Arrow-right Camera
Go to e-Edition Sign up for newsletters Customer service
Subscribe now

This column reflects the opinion of the writer. To learn about the differences between a news story and an opinion column, click here

Opinion >  Column

100 years ago in Spokane: ‘Spokane drug fiends’ busted at Trent home

UPDATED: Thu., Sept. 24, 2020

 (Spokane Daily Chronicle archives )
(Spokane Daily Chronicle archives )
By Jim Kershner The Spokesman-Review

Spokane police raided a Trent Avenue lodging house that they believed to be “a supply point for Spokane drug fiends.”

Police bagged five suspects, a quantity of morphine and number of hypodermic needles.

Officers said the place passes for a small lodging house, “but is in reality not used for lodging at all.” One of the men arrested was a 21-year-old employee of a messenger agency that had recently been closed by the city because it was operating as a drug-trafficking business.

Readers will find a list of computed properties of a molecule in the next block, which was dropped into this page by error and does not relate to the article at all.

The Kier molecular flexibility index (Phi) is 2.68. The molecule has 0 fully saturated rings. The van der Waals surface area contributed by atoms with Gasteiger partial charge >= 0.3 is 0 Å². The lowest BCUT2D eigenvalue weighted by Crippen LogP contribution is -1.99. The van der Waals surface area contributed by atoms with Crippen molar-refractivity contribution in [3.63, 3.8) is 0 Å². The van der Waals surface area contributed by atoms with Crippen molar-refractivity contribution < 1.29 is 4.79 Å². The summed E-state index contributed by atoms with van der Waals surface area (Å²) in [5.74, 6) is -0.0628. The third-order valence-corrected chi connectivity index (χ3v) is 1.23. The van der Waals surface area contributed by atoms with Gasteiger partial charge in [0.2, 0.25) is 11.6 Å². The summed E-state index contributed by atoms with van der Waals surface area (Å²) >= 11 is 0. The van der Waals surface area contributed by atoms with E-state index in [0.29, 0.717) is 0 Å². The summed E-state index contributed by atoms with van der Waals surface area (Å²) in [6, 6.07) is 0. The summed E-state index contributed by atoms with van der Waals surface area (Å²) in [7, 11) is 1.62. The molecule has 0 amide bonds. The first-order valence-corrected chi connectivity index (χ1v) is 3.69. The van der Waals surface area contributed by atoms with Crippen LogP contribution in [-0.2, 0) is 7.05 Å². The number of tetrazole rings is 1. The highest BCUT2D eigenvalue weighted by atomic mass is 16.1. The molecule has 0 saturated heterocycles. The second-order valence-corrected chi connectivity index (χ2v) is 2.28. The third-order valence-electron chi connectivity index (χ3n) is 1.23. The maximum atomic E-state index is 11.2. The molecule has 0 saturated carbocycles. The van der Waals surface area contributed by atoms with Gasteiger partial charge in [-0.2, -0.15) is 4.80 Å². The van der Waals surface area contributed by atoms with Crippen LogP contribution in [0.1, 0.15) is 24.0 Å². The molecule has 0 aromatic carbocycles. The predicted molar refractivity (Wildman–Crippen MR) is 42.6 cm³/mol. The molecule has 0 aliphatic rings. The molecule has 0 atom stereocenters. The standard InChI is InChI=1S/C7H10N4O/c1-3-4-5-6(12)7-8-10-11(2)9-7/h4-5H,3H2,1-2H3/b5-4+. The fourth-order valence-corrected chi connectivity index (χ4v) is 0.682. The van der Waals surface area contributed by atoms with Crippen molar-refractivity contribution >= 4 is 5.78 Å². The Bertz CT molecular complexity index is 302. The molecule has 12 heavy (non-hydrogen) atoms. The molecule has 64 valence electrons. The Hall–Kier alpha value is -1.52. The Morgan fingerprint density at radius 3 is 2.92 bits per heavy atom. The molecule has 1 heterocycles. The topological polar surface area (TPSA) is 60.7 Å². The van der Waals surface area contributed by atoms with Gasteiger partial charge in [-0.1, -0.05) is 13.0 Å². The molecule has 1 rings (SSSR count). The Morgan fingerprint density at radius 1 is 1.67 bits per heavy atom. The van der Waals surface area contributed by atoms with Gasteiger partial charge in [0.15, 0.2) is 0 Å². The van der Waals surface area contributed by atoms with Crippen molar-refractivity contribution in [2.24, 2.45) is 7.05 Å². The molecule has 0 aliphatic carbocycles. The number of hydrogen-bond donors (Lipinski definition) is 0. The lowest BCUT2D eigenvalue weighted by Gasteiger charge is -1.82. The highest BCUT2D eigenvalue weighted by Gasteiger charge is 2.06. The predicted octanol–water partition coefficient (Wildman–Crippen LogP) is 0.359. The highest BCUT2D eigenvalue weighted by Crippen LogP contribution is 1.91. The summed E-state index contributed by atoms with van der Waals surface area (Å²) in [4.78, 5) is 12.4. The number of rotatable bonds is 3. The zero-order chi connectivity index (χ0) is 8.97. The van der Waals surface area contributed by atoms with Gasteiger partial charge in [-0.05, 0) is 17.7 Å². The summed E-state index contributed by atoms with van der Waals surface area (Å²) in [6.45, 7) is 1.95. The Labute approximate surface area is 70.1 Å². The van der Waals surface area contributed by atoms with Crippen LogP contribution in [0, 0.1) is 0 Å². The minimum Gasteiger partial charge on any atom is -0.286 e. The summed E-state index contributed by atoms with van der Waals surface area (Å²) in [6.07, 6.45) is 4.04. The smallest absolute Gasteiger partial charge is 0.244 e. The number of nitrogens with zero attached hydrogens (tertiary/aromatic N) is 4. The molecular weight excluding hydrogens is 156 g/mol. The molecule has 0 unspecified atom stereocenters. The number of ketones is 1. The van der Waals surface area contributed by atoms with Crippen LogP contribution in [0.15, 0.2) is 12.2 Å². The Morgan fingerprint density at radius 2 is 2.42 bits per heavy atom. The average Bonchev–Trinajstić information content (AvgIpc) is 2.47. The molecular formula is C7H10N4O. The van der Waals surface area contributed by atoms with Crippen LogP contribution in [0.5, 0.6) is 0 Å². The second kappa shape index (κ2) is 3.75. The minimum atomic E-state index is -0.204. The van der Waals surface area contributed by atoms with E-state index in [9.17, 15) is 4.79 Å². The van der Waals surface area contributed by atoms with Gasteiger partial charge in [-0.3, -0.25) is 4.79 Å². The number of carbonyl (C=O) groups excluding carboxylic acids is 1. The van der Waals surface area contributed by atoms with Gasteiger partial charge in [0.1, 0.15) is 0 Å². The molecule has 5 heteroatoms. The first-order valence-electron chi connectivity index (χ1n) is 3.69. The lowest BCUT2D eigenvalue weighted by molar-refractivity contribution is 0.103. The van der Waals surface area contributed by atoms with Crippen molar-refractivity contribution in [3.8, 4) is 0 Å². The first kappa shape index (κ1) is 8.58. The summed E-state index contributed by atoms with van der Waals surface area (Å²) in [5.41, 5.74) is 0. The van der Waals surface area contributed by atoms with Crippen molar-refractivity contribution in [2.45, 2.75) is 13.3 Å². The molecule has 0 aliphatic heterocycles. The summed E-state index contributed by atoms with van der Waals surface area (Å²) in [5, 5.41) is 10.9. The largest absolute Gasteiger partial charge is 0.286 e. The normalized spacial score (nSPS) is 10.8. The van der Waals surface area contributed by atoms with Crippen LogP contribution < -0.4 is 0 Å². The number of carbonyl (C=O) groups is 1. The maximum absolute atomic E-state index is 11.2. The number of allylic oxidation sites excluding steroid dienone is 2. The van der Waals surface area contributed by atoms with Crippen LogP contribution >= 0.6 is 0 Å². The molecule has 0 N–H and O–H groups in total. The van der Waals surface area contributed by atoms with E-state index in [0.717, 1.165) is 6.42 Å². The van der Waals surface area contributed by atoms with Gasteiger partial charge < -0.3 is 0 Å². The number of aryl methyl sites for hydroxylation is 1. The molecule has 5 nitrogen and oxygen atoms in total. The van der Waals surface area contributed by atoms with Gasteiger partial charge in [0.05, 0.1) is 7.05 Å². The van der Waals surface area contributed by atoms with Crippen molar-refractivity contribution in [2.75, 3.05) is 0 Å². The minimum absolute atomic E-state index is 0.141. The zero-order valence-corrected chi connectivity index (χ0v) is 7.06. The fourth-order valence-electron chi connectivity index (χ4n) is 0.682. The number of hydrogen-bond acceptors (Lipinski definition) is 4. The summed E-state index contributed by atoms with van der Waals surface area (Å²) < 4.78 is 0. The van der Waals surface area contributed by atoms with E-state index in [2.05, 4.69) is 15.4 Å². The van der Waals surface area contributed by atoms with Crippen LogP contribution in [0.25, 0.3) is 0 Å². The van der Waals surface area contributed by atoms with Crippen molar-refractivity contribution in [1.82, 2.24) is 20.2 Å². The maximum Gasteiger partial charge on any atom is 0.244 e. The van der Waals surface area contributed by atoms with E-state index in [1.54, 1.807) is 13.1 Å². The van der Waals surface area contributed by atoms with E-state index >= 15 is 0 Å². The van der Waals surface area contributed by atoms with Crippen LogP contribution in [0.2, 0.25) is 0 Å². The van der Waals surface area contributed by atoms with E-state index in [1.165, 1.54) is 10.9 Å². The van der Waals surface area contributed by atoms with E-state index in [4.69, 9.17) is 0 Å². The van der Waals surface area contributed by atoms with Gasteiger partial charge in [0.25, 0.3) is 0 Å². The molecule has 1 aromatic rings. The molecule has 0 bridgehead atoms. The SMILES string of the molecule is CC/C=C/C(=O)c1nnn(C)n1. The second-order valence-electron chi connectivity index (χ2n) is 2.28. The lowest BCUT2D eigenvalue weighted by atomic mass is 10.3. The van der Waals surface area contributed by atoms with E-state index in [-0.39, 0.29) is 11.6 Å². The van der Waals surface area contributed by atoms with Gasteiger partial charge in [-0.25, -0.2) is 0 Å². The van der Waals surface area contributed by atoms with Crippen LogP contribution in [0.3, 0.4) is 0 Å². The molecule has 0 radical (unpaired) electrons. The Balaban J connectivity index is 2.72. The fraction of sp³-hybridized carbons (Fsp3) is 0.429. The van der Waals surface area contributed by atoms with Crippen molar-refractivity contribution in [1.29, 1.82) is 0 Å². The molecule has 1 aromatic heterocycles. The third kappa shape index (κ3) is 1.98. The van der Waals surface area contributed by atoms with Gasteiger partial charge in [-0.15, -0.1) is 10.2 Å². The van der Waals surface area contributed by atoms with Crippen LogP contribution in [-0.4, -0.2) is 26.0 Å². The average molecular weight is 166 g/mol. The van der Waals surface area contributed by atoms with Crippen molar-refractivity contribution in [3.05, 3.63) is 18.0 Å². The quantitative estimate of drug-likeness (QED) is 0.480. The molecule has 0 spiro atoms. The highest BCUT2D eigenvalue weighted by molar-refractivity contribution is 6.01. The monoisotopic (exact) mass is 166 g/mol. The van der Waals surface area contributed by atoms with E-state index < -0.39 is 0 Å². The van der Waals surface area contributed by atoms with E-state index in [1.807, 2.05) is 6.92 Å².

When police raided the lodging house, the messenger had just finished selling drugs to three members of the same family – a 66-year-old father, a 30-year-old son and his 26-year-old wife.

From the citizenship beat: A number of people of varied nationalities became U.S. citizens in a session at the federal courthouse in Spokane.

The naturalization examiner asked them a number of questions, including one that seemed unusual. He asked them about the Wobblies (members of the Industrial Workers of the World).

John McCormack, of Great Britain, said he didn’t know what a Wobbly was.

“You don’t know what a Bolshevik or a Wobbly is?” the examiner asked.

“No, sir, I don’t. Wobblies are a mystery to me,” said McCormack, evoking laughter throughout the courtroom.

He was among many granted citizenship, including Italians, Norwegians and Germans.

More from this author